Uganda, June 17, 2018: Distance Teaching and Mobile Learning, a Redmond-based educational organization that works to provide kids worldwide with access to free educational activities powered by state-of-the-art eLearning technologies, this week released their Community Outreach Computer Program Season Two Report, covering May 14th to May 25th, 2018. Digital inequality is a pressing concern for entire regions around the globe. Access to the quality education is integral part of life and basic human right. It affects human prosperity, education, social development, job opportunities, and commerce. One out of every four primary school aged children in Africa (over 30 million children) are no longer enrolled in school. Africa has the world’s lowest secondary school enrollment rates, with only 28% of children enrolling in secondary school. As a result, over 90 million teenagers struggle to find employment. The employment these teenagers do find tends to be in a low-paid, informal sector jobs, which perpetuates poverty and a lack of education.
On a mission to bring education to unreachable communities around the world today, the program presently utilizes the Shammah High School campus to provide computer training to the people of Kasana Luwero and surrounding areas. At the same time, the team behind Distance Teaching works to develop a reusable model and Artificial Intelligence based software system that can be scaled in every community, in every country.
“As our world grows increasingly digital, it’s hard to deny the fact that basic computer literacy is a foundational step towards educating a population and increasing access to higher skilled work,” said Victor Katarangi, Community Outreach Computer Program Coordinator from Uganda. “With our proprietary program, we’re demonstrating how accessible education can be if channeled through eLearning methods. Out-of-school local village children can finally enjoy a fair access to learning.”
The 10-day program employed four facilitators, attracting more than 250 students from surrounding communities as well as adults and parents. The report showed that the number of interested students was higher than those (142 students) of the previous program administered in January.
To date, the syllabus covers all the relevant Microsoft Packages for the age groups, including Microsoft Word, Microsoft PowerPoint, Excel, and Publisher. Facilitators were on standby for one-on-one sessions with students that were struggling to grasp the subject material. Taught for 8-days, the final 2-days were used to test what was learned and close out the program.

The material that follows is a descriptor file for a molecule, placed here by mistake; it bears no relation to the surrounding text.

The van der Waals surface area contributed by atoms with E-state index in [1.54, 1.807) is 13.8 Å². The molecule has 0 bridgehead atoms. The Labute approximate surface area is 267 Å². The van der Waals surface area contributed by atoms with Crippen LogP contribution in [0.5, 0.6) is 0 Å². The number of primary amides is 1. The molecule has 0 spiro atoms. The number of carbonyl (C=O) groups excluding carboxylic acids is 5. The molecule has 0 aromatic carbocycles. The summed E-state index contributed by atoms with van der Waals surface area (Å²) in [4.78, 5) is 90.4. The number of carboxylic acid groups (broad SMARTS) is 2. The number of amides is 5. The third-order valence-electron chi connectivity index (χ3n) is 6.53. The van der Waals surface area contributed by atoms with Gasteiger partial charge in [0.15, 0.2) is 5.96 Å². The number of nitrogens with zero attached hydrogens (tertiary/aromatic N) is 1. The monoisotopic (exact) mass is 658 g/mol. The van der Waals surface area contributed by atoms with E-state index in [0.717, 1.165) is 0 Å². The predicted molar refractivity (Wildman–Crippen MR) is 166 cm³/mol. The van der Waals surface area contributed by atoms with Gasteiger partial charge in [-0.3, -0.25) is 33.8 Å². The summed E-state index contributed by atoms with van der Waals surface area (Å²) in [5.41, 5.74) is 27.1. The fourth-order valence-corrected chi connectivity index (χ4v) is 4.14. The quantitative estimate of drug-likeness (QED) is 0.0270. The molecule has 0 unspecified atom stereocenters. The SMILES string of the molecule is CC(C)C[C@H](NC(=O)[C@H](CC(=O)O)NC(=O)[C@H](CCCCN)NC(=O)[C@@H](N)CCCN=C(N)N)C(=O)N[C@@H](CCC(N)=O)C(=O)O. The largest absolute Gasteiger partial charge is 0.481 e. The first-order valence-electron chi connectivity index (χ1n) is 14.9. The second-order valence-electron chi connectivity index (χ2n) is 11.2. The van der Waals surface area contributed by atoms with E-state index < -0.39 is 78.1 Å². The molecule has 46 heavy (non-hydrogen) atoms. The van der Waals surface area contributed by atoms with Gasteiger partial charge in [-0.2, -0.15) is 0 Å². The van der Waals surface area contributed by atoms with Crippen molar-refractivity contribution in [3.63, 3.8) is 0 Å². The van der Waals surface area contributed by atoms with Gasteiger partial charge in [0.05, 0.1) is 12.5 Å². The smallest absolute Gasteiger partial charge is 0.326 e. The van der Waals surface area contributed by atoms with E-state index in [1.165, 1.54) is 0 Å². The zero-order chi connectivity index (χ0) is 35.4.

“There is nothing more rewarding than watching students, who are so grateful for the opportunity to learn, walk away smiling and impacted by their newfound and critically important knowledge,” said Katarangi. “Students left with open minds, and many adults, too, approached us about holding similar programs for their education as well. We look forward to designing future programs and increasing our enrollment every subsequent time.”
Distance Teaching and Mobile Learning will continue to reach marginalized groups of students and parents with technological tools to make an educational difference today.
Based on the results of tests, a group of students was selected by the school to be considered for the educational grant from Distance Teaching and Mobile Learning. The grant will cover full year of educational cost and to allow grantee attend the school.
Distance Teaching and Mobile Learning (DTML) is a non-profit organization committed to student success by offering eLearning completely free of charge and free of annoying ads. Thousands of parents and teachers have already discovered DTML’s incredible online games, designed to help students of all ages and abilities learn and grow. For more information, visit: our donors page to learn more about how you can help support DTML programs today.